"I was wondering, with the changing morals, if the concept of 'slut' still existed," Beatts says. "The School Slut, right? So I took these two girls and a few others who were daughters of friends and came from really sophisticated New York backgrounds -- they were inner-city children, their parents were divorced, mother was an artist, blah blah blah -- and I said, 'Well, what do you think about sex? Is there a lot of sex in your school? What's going on?' One girl said, 'Well, everybody says that this one is doing it with that one and this one is doing it with the other one--but, I don't think anybody really is except the Sluts.' "

Check!

"Now to me, the real problems of life are when you get a blemish. And you have this pimple on your nose and you feel like Rudolph and you think that all the other kids will notice it and of course no one really does notice it, but it's just so big in your mind. And to me, those are the true tragedies of life. And I think that's the material the show should deal with. It's like Lily Tomlin has that great line: 'Sometimes I stay out of school for three or four days because my hair didn't turn out right.' "

In a way, Beatts has been to high school twice. The second time was her five-year term at "Saturday Night Live." Having a diploma from that one is the television-comedy equivalent of graduating magna cum laude from Oxford. She has brought a few of the old "SNL" people with her to "Square Pegs," including a couple of writers, musician Paul Shaffer, photographer Edie Baskin, and, on a future show, a guest appearance by Don Novello as Father Guido Sarducci.

There are even references to "SNL" characters and routines in the first two shows. "I shamelessly trade on it -- what can I say?" Beatts jokes. "No, I think it's really part of the kid culture."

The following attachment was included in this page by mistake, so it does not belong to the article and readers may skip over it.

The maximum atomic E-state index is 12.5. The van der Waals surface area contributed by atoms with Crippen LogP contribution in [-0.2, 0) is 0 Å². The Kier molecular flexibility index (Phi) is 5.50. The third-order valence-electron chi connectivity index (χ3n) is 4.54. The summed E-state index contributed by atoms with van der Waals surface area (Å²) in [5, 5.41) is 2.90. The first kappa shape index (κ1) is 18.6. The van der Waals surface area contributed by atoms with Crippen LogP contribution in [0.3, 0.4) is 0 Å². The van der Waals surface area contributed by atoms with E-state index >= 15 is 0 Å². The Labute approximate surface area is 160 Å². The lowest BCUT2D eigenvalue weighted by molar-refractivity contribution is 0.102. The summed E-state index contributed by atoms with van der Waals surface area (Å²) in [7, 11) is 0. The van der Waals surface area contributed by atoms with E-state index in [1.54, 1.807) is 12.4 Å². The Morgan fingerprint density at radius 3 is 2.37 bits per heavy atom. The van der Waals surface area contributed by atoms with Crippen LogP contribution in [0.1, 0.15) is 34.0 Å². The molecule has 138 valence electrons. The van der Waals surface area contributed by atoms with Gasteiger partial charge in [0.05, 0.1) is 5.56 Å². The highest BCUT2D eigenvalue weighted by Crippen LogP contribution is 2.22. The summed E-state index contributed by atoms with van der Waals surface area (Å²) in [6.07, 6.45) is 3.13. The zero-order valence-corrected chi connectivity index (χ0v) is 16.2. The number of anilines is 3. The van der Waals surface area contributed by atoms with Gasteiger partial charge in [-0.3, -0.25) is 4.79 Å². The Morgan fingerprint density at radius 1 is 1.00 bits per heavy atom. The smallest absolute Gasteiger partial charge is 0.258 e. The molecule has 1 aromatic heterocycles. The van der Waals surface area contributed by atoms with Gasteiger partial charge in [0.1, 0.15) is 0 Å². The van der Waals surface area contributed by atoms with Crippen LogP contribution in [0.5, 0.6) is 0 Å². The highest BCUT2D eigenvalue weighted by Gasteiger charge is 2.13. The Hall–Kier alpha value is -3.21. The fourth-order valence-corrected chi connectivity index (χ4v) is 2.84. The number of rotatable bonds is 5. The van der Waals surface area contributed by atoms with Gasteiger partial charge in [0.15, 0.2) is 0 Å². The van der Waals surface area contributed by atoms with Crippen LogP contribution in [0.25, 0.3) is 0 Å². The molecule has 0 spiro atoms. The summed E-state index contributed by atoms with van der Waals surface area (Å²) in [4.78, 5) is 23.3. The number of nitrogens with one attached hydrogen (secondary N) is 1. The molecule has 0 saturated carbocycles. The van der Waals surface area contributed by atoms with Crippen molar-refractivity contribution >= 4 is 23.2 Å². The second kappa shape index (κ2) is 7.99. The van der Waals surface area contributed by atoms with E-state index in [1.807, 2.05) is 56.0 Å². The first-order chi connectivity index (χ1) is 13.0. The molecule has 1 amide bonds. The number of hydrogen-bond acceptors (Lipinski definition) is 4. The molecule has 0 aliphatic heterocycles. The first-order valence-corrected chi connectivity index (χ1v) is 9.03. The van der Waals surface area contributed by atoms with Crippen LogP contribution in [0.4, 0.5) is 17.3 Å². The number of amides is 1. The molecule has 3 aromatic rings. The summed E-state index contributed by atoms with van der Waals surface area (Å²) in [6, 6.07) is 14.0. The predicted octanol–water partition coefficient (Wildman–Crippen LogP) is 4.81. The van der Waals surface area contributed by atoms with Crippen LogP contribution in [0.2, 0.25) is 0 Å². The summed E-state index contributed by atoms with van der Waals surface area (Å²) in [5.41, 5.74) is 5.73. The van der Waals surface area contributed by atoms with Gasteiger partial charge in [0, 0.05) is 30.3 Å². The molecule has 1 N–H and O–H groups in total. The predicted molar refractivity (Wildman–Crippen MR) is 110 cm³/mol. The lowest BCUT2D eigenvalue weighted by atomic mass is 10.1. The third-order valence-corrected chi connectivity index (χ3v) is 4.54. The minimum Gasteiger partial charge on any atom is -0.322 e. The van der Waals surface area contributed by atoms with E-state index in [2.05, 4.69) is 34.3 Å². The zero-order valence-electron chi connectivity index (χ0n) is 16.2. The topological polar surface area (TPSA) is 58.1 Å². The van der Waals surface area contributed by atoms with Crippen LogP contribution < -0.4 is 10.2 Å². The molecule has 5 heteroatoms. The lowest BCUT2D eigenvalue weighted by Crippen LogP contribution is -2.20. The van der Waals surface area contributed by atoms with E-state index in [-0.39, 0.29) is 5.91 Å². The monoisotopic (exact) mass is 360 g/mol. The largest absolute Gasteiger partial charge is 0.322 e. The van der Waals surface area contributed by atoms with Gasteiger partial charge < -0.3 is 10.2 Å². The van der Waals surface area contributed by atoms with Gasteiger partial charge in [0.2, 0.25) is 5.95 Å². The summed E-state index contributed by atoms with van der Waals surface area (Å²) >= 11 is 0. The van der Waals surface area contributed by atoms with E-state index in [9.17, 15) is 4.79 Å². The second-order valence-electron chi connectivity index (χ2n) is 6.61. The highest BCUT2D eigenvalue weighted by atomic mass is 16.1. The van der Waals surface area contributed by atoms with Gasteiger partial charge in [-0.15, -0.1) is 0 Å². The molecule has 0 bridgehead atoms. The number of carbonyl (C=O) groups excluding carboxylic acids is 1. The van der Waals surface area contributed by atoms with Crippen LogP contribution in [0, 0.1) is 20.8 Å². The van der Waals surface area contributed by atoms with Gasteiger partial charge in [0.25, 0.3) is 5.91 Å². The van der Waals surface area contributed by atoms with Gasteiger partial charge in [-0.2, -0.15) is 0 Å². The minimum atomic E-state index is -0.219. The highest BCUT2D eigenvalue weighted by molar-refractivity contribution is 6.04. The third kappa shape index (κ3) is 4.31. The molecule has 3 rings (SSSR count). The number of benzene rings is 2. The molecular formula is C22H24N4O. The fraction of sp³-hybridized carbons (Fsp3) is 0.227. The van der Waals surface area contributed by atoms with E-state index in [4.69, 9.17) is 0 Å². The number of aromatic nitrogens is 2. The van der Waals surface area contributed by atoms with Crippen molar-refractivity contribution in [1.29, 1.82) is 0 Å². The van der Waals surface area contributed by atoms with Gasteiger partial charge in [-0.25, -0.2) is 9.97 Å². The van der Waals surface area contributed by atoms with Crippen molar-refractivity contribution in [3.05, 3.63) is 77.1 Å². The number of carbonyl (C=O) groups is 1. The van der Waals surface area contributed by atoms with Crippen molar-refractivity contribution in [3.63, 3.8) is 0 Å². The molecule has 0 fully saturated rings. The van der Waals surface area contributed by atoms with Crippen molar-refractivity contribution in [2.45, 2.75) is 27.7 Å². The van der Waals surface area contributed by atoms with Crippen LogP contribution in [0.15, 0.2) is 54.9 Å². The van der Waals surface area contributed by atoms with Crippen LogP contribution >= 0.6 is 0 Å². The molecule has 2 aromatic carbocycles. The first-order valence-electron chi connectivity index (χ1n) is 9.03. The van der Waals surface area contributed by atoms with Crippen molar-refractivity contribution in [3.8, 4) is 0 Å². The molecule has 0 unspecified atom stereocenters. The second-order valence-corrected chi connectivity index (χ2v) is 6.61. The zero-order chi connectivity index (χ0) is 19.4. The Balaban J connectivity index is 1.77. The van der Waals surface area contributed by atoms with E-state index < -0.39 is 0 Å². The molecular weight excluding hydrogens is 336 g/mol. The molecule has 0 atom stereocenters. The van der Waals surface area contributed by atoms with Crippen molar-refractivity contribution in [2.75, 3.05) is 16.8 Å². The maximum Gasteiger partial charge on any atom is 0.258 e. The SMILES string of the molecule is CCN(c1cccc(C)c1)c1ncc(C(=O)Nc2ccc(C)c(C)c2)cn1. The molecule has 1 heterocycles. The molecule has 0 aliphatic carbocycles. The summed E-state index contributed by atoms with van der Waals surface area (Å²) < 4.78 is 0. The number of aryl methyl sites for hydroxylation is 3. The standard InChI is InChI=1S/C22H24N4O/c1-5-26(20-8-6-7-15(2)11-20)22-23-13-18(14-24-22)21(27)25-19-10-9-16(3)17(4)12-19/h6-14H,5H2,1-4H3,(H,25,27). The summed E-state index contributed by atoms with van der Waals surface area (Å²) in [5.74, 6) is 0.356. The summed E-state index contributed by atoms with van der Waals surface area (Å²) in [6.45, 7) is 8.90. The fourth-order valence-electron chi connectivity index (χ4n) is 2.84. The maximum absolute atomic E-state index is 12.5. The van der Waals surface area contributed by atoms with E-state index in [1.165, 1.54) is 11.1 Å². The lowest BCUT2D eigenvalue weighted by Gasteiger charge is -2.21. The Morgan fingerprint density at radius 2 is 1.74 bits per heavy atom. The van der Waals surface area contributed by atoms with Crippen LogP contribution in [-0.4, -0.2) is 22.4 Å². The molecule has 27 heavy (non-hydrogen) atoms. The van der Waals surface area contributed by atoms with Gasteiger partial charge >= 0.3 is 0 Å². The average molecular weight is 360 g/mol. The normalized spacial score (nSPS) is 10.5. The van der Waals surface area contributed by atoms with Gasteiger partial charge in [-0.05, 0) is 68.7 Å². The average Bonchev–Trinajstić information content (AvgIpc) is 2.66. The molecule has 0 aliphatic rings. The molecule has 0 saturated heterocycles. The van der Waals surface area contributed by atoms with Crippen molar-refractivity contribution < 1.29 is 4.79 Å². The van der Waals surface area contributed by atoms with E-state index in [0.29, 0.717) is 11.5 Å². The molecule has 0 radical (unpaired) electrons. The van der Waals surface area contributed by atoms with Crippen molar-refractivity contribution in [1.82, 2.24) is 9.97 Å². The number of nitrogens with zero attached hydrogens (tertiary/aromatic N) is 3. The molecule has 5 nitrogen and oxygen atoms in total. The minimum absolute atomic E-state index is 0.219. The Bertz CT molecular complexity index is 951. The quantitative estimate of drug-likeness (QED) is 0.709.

Beatts thinks the show's time has come and gone -- and based on Saturday night's tattered, self-derivative season premiere, she's right. "The Karen Ann Quinlan of television," she calls the show. "They pulled the plug and it kept on living. It should have gone away."

Someday someone will write a book about whatever-became-of the original "SNL" crowd, as if they were Harvard Class of '44. If the book were written now, it would be pretty sad. Chevy Chase makes one inane movie after another. Gilda Radner is off on an apparently disastrous bender with the insufferable Gene Wilder. Laraine Newman has been reduced to Cheech and Chong pictures. Dan Aykroyd seems to be in a cloudy limbo. Bill Murray keeps scoring triumphs, but he seems to be the exception.

And, John Belushi is dead of a drug overdose.

"Losing John was like losing a brother you didn't always get along with," she says. "We had some stormy times on 'Saturday Night Live.' Now sometimes I say to myself, when things aren't going so well on the show, 'Okay, John, if you're up there, I hope you're listening. You raked me over enough in life. Now it's your time to pay me back. Make sure the sun shines for today's shooting.' ".